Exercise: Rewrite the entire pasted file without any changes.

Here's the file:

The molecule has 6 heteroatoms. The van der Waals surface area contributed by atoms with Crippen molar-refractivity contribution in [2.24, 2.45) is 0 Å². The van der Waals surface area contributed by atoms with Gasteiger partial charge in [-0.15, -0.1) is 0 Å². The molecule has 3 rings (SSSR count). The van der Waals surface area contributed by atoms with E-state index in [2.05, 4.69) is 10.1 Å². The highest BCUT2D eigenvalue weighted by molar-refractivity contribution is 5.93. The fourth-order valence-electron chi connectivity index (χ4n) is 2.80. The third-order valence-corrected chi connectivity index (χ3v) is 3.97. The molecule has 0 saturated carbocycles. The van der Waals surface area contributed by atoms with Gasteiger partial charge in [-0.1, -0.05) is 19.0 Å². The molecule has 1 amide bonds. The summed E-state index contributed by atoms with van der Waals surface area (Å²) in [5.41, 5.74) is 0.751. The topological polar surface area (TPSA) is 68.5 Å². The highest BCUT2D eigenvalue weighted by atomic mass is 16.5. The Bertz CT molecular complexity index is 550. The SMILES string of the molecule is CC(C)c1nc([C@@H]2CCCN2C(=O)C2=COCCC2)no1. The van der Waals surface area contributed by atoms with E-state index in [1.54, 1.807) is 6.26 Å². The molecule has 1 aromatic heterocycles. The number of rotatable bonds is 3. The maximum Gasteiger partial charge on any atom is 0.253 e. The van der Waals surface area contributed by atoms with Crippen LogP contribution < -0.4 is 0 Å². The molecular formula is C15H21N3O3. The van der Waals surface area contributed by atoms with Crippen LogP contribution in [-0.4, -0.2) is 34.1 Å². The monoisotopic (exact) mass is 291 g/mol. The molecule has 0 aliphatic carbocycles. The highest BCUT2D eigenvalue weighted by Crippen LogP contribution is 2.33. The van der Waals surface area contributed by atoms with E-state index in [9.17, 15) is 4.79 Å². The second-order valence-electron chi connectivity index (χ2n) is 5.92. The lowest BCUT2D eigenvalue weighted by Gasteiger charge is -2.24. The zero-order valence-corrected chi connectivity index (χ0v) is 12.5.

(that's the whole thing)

The molecule has 6 heteroatoms. The van der Waals surface area contributed by atoms with Crippen molar-refractivity contribution in [2.24, 2.45) is 0 Å². The van der Waals surface area contributed by atoms with Gasteiger partial charge in [-0.15, -0.1) is 0 Å². The molecule has 3 rings (SSSR count). The van der Waals surface area contributed by atoms with E-state index in [2.05, 4.69) is 10.1 Å². The highest BCUT2D eigenvalue weighted by molar-refractivity contribution is 5.93. The fourth-order valence-electron chi connectivity index (χ4n) is 2.80. The third-order valence-corrected chi connectivity index (χ3v) is 3.97. The molecule has 0 saturated carbocycles. The van der Waals surface area contributed by atoms with Gasteiger partial charge in [-0.1, -0.05) is 19.0 Å². The molecule has 1 amide bonds. The summed E-state index contributed by atoms with van der Waals surface area (Å²) in [5.41, 5.74) is 0.751. The topological polar surface area (TPSA) is 68.5 Å². The highest BCUT2D eigenvalue weighted by atomic mass is 16.5. The Bertz CT molecular complexity index is 550. The SMILES string of the molecule is CC(C)c1nc([C@@H]2CCCN2C(=O)C2=COCCC2)no1. The van der Waals surface area contributed by atoms with E-state index in [1.54, 1.807) is 6.26 Å². The molecule has 1 aromatic heterocycles. The number of rotatable bonds is 3. The maximum Gasteiger partial charge on any atom is 0.253 e. The van der Waals surface area contributed by atoms with Crippen LogP contribution < -0.4 is 0 Å². The molecular formula is C15H21N3O3. The van der Waals surface area contributed by atoms with Crippen LogP contribution in [-0.4, -0.2) is 34.1 Å². The monoisotopic (exact) mass is 291 g/mol. The molecule has 0 aliphatic carbocycles. The highest BCUT2D eigenvalue weighted by Crippen LogP contribution is 2.33. The van der Waals surface area contributed by atoms with E-state index in [9.17, 15) is 4.79 Å². The second-order valence-electron chi connectivity index (χ2n) is 5.92. The lowest BCUT2D eigenvalue weighted by Gasteiger charge is -2.24. The zero-order valence-corrected chi connectivity index (χ0v) is 12.5.